The internet is now 50 years old. The first online message? It was a typo

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Fifty years ago, two letters were transmitted online, forever altering the way that knowledge, information and communication would be exchanged.

On Oct. 29, 1969, Leonard Kleinrock, a professor of science at UCLA, and his graduate student Charley Kline wanted to send a transmission from UCLA's computer to another computer at Stanford Research Institute through ARPANET, the precursor to what we now know as the internet.

ARPANET connected universities working for the Department of Defense under its ARPA (now DARPA) program for new military technologies.

In 1969, only four universities had computers—which, Kline told OZY, were "room-sized ... with under-floor air conditioning"—connected to the network: UCLA, Stanford, University of California, Santa Barbara (UCSB) and the University of Utah.

The message sent by Kleinrock and Kline was intended to be "login." Their system crashed, however, as soon as they typed the second letter. It took an hour to send the whole word, but by then, "lo" cemented its place in the internet's history. For Kleinrock, the message took on a completely different meaning, anyhow.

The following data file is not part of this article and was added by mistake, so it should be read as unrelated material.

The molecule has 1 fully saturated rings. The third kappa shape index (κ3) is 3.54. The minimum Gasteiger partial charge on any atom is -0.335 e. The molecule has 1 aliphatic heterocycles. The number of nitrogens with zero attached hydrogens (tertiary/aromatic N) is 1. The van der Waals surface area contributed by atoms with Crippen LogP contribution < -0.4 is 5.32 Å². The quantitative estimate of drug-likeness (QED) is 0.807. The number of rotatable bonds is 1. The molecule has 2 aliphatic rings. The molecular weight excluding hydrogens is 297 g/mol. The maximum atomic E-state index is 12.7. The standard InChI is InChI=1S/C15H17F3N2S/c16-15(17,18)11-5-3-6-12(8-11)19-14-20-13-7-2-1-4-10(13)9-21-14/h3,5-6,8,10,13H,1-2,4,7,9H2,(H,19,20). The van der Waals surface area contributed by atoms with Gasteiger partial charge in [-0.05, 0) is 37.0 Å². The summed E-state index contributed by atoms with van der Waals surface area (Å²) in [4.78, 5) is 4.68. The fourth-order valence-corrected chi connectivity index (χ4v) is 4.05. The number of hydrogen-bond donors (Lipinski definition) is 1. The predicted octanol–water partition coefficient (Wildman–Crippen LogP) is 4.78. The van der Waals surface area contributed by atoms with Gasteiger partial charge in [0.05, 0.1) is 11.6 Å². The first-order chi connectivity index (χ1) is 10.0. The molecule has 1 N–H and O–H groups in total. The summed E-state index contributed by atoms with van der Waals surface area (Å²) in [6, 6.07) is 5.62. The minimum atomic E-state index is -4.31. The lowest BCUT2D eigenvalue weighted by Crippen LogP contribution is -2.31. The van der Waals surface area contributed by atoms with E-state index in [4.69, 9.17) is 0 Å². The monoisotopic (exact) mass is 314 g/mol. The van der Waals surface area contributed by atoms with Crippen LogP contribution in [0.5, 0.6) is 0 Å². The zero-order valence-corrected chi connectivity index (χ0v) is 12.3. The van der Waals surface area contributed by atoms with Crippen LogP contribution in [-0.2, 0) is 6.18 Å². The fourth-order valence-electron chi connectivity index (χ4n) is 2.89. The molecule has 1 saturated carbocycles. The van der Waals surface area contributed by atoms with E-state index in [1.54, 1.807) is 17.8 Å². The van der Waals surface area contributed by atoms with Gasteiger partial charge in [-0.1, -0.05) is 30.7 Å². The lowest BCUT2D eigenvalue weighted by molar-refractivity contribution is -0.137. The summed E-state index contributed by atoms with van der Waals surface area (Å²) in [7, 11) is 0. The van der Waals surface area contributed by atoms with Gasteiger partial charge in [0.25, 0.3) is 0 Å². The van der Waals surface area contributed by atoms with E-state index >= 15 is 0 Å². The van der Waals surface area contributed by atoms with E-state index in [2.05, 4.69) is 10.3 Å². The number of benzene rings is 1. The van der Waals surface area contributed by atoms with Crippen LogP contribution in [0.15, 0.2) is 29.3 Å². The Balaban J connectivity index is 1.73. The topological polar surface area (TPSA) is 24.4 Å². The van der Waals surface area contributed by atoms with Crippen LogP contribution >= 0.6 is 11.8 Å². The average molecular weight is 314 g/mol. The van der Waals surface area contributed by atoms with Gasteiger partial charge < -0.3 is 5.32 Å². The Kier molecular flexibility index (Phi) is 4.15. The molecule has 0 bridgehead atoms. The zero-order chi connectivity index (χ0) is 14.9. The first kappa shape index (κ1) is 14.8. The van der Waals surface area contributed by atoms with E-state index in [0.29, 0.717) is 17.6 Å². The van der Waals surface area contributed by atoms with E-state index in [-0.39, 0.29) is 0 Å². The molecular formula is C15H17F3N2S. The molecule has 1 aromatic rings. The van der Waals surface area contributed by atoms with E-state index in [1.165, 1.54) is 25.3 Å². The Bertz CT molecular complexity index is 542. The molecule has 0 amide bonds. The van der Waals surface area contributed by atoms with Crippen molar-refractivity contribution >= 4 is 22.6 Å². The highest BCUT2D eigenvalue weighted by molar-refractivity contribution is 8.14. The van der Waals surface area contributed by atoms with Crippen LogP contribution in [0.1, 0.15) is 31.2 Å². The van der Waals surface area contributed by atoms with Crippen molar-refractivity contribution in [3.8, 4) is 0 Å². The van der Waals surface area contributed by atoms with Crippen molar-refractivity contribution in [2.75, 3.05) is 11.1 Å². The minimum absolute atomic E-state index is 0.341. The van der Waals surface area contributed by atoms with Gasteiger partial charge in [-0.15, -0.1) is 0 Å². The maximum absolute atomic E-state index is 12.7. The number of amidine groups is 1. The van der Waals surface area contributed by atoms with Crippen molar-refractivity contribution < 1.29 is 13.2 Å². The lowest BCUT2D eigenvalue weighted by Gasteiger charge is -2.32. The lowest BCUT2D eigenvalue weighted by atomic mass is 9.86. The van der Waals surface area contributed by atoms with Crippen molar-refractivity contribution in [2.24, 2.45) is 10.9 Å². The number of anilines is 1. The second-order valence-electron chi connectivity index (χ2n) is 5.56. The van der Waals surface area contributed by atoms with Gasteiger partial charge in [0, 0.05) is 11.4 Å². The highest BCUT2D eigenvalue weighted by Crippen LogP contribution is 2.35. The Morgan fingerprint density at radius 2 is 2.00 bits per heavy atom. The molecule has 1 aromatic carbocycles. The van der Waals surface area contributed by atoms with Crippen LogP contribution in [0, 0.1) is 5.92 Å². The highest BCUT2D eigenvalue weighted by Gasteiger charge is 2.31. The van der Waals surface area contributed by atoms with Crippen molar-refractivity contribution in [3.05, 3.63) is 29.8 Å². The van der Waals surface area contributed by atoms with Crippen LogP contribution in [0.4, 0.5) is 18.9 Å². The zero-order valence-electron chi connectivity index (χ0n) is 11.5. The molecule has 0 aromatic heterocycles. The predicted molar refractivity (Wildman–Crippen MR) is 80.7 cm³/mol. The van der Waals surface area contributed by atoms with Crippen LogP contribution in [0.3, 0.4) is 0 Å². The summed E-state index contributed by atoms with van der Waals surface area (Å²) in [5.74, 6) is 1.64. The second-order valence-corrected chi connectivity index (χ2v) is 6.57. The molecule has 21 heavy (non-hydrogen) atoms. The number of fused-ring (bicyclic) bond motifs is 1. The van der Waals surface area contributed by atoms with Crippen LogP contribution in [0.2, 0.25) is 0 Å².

"'L' and 'O' is 'hello,' and a more succinct, more powerful, more prophetic message we couldn't have wished for," he told OZY.

Two years later, in 1971, the first email was sent by MIT researcher Ray Tomlinson—which was also the first time the "@" sign was used to designate a specific recipient of a message.

The World Wide Web, as we know it now, didn't get invented until 1989, when British computer scientist Tim Berners-Lee invented the web and the technologies to access, create and share web pages. He published the first web page in 1991.

But many of the services and websites that define the modern internet were not created until years after its inception. Amazon didn't begin selling products until 1995, not as a one-stop emporium but, rather, as a virtual bookstore, Google's first search took place in 1998 and iTunes didn't launch until 2003.

Meanwhile, today's largest social media network, Facebook, wasn't invented until 2004. YouTube raised its curtains in 2005, Twitter wasn't open for business until 2006—and the White House created its account a year later. (The first tweet from the account wasn't sent until 2009.) Instagram started at the turn of the decade in 2010.

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